My eyes welled with tears behind my 3D glasses.
“If I ever go looking for my heart’s desire again, I won’t look any further than my own back yard,” Dorothy Gale said at the end of “The Wizard of Oz” (1939).
I sat in the theater trying to collect myself during this unexpected emotional moment back in October when “Wizard of Oz” was re-released in 3D.
And then it dawned on me: I’m turning into my mother… and I’m fine with that.
For years I’d look over at Mom while we are watching a movie and say, “Mom. Why are you crying?”
Judy Garland singing “Somewhere Over the Rainbow” in “Wizard of Oz.”
Judy Garland singing “Have Yourself a Merry Little Christmas” in “Meet Me In St. Louis.” And then again at the end of the movie when she excitedly says, “Right here, in our hometown” about the World’s Fair.
Now I get it. Now Mom and I wipe our eyes together during the train scene of “Since You Went Away.”
I’ve cried during movies for several years–“West Side Story” and “Music for Millions” at age 13 are the earliest times I can think of.
But now in half the movies I watch, I find myself empathizing instead of sympathizing. As I have grown up, I find I share a deeper emotional connection with my mom through the movies.
At Turner Classic Movies Film Festival, I left “East of Eden” sobbing.
James Dean’s father, Raymond Massey, has a stroke in the film and they aren’t sure if he can make it.
Massey weakly whispers to his son, “Replace the nurse, but don’t get anyone else. You take care of me.”
The scene reminded me of my Mom care-giving for my Grandmama who passed away in January. Grandmama also gave me the movie as a Christmas gift one year.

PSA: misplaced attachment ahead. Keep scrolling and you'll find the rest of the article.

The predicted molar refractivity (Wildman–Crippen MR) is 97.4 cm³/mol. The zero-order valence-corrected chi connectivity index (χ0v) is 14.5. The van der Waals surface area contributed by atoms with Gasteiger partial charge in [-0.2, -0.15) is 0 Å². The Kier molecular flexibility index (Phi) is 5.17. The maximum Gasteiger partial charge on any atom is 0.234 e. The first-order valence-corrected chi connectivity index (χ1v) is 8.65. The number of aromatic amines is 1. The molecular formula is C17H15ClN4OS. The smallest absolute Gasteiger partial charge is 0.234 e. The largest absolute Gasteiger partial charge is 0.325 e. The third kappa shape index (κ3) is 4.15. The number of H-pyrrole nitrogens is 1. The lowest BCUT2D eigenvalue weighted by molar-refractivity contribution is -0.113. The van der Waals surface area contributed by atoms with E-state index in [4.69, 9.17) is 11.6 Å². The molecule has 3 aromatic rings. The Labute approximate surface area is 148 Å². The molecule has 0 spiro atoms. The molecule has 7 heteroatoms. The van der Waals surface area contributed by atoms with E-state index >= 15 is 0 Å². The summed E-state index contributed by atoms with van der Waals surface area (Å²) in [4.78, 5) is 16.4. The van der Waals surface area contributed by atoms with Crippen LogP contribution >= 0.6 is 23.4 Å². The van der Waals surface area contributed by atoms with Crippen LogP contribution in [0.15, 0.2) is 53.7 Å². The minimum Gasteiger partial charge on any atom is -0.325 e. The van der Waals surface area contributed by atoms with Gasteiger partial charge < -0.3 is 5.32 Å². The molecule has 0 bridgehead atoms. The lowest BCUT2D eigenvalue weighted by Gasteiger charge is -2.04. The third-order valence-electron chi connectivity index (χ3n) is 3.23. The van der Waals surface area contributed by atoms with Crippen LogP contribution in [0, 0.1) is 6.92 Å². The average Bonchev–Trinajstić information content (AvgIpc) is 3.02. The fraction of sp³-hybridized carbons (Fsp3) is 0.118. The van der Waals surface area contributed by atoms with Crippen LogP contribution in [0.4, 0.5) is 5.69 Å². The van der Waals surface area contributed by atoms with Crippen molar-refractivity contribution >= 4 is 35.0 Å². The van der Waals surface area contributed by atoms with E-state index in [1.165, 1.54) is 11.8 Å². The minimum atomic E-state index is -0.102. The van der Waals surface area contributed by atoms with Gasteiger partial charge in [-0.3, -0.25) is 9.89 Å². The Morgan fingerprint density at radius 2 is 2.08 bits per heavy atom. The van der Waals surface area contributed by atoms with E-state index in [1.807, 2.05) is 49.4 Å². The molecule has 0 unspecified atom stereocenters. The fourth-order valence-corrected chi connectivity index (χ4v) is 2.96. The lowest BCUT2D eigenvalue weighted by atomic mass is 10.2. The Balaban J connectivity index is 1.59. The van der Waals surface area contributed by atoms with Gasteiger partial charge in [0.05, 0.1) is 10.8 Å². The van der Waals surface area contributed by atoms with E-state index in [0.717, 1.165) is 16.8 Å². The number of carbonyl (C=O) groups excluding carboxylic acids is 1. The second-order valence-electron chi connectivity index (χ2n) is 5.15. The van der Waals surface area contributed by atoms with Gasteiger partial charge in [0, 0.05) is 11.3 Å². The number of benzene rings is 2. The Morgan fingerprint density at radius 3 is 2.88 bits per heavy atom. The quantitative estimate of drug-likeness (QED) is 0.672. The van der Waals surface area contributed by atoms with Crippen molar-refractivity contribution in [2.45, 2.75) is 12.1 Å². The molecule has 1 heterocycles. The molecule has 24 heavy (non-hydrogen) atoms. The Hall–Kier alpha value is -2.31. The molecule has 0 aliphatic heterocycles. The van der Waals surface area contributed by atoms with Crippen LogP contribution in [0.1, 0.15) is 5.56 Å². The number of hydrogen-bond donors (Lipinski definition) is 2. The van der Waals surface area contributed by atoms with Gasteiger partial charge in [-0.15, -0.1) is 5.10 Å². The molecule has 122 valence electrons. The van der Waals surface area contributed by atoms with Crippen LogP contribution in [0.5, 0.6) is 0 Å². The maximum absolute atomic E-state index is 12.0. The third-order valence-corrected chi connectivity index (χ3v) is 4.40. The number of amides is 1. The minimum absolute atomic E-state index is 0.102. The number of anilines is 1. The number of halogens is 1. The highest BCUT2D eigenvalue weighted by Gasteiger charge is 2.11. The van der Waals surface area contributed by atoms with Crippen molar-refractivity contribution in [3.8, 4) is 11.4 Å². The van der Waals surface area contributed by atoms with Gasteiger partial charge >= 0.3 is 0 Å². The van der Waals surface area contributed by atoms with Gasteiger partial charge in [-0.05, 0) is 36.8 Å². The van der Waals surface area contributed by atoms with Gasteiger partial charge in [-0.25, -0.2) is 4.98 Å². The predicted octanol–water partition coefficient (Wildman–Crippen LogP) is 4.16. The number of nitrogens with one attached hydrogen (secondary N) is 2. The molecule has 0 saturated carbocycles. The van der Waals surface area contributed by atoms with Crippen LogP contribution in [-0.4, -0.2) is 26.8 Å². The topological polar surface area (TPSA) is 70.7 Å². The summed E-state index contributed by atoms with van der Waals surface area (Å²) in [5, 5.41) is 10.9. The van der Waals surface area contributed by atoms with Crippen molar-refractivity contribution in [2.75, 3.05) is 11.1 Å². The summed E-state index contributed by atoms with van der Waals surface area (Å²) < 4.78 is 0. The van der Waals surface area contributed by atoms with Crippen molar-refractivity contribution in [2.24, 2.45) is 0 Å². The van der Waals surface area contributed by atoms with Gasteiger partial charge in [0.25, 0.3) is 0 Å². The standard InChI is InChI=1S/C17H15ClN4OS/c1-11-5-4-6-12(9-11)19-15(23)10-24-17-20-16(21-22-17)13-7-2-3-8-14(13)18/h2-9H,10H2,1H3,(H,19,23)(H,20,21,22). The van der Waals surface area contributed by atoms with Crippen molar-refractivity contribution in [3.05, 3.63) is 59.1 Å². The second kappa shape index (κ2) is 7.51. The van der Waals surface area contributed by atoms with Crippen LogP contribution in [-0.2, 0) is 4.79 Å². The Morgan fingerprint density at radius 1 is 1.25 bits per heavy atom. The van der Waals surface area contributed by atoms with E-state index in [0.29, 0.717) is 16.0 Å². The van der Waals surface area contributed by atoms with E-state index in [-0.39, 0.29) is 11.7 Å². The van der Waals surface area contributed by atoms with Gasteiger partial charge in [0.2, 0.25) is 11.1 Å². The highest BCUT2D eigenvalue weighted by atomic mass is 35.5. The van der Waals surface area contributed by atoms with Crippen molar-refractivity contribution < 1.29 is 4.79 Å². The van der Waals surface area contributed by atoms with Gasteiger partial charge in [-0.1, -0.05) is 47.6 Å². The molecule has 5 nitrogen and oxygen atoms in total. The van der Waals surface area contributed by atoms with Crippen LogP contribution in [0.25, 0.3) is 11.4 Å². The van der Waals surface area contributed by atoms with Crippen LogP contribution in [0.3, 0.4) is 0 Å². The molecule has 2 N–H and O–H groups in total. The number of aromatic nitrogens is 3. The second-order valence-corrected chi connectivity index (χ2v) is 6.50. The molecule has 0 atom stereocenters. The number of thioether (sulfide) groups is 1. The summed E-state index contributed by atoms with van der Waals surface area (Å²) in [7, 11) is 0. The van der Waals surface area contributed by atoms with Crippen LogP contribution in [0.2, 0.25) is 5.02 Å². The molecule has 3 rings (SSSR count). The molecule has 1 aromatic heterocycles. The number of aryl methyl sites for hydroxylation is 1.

When I was in elementary and middle school, I would pick on my Mom and sisters for crying during films. Now I join them.
As we get older and experience more of life, not only are we attached to the characters in the films, we can understand and relate more to what the characters in the films are going through. We may chuckle sheepishly with understanding as we reach for tissues.
Now when I see Bonnie Blue fall off her horse and break her neck in “Gone with the Wind,” I don’t think, “Stupid little girl should have listened to her parents.” I think about how the loss of a child can rip apart a family.
When Scout sweetly says “Hey Boo” in “To Kill a Mockingbird ” as he’s hiding behind the door, I understand the innocence of a child who sees the good in a man feared by the whole town.
When nurse Paulette Goddard says goodbye to Marine Sonny Tufts in “So Proudly We Hail,” she knows that she may not see him again because he may die in battle.
But I’m not turning into Mom just through film watching. I notice I have picked up her traits as I’m cooking, cleaning and worrying about people I care about. Maybe one day I’ll be just like Mom, but right now I’m not sure if I could even scrape a mixing bowl as beautifully as Lisa Pickens.
My parents introduced me to classic film as a toddler. Now, even through our emotions, crying is just another way movies bring us closer together.
Happy Mother’s Day
I asked Mom to make me a list of films that she cries during.
“I think the list would have been shorter if you had asked for a list that I don’t cry during,” she said.
Here is Mom’s list of weepers:
Gone With The Wind
Wizard of Oz
Sound of Music
One Foot in Heaven
Meet Me In St. Louis
Since You Went Away
To Kill A Mockingbird
The Best Years Of Our Lives
How Green Was My Valley
To Each His Own
Make Way For Tomorrow
Little Women ( from 1933 and 1949 )
Goodbye Mr. Chips
The Pride of the Yankees
West Side Story
So Proudly We Hail
Three Came Home
The Glenn Miller Story
True Grit ( with John Wayne )
Parent Trap (with Hayley Mills )
Little Princess ( with Shirley Temple )
Toy Story 3
Muppets Take Manhattan
Driving Miss Daisy
Field Of Dreams
Lassie Come Home
Harry and the Hendersons
Cheaper By The Dozen ( with Clifton Webb )
The Bishop’s Wife
It’s a Wonderful Life